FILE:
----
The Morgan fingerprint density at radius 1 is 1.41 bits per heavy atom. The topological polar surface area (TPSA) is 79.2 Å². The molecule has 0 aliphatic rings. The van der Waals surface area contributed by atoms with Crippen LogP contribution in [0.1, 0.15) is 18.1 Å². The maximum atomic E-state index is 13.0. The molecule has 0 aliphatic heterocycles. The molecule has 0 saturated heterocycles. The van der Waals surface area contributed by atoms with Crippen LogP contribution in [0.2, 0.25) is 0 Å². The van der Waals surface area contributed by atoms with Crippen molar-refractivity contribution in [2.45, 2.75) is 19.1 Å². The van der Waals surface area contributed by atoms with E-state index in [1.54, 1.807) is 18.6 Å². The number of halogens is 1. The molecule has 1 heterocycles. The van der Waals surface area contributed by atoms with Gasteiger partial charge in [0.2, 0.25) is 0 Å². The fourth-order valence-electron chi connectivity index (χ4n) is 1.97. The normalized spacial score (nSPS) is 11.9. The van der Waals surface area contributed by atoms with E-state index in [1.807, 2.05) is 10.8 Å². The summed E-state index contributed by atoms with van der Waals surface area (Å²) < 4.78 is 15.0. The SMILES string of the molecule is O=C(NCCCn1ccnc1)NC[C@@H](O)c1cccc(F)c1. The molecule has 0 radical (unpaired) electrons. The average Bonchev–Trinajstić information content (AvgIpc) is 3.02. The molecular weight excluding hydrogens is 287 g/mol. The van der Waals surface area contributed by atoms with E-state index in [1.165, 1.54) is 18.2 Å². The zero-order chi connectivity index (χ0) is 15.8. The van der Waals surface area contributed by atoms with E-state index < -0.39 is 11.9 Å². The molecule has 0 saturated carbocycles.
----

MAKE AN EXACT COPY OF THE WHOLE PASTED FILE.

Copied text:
The Morgan fingerprint density at radius 1 is 1.41 bits per heavy atom. The topological polar surface area (TPSA) is 79.2 Å². The molecule has 0 aliphatic rings. The van der Waals surface area contributed by atoms with Crippen LogP contribution in [0.1, 0.15) is 18.1 Å². The maximum atomic E-state index is 13.0. The molecule has 0 aliphatic heterocycles. The molecule has 0 saturated heterocycles. The van der Waals surface area contributed by atoms with Crippen LogP contribution in [0.2, 0.25) is 0 Å². The van der Waals surface area contributed by atoms with Crippen molar-refractivity contribution in [2.45, 2.75) is 19.1 Å². The van der Waals surface area contributed by atoms with E-state index in [1.54, 1.807) is 18.6 Å². The number of halogens is 1. The molecule has 1 heterocycles. The van der Waals surface area contributed by atoms with Gasteiger partial charge in [0.2, 0.25) is 0 Å². The fourth-order valence-electron chi connectivity index (χ4n) is 1.97. The normalized spacial score (nSPS) is 11.9. The van der Waals surface area contributed by atoms with E-state index in [1.807, 2.05) is 10.8 Å². The summed E-state index contributed by atoms with van der Waals surface area (Å²) < 4.78 is 15.0. The SMILES string of the molecule is O=C(NCCCn1ccnc1)NC[C@@H](O)c1cccc(F)c1. The molecule has 0 radical (unpaired) electrons. The average Bonchev–Trinajstić information content (AvgIpc) is 3.02. The molecular weight excluding hydrogens is 287 g/mol. The van der Waals surface area contributed by atoms with E-state index in [1.165, 1.54) is 18.2 Å². The zero-order chi connectivity index (χ0) is 15.8. The van der Waals surface area contributed by atoms with E-state index < -0.39 is 11.9 Å². The molecule has 0 saturated carbocycles.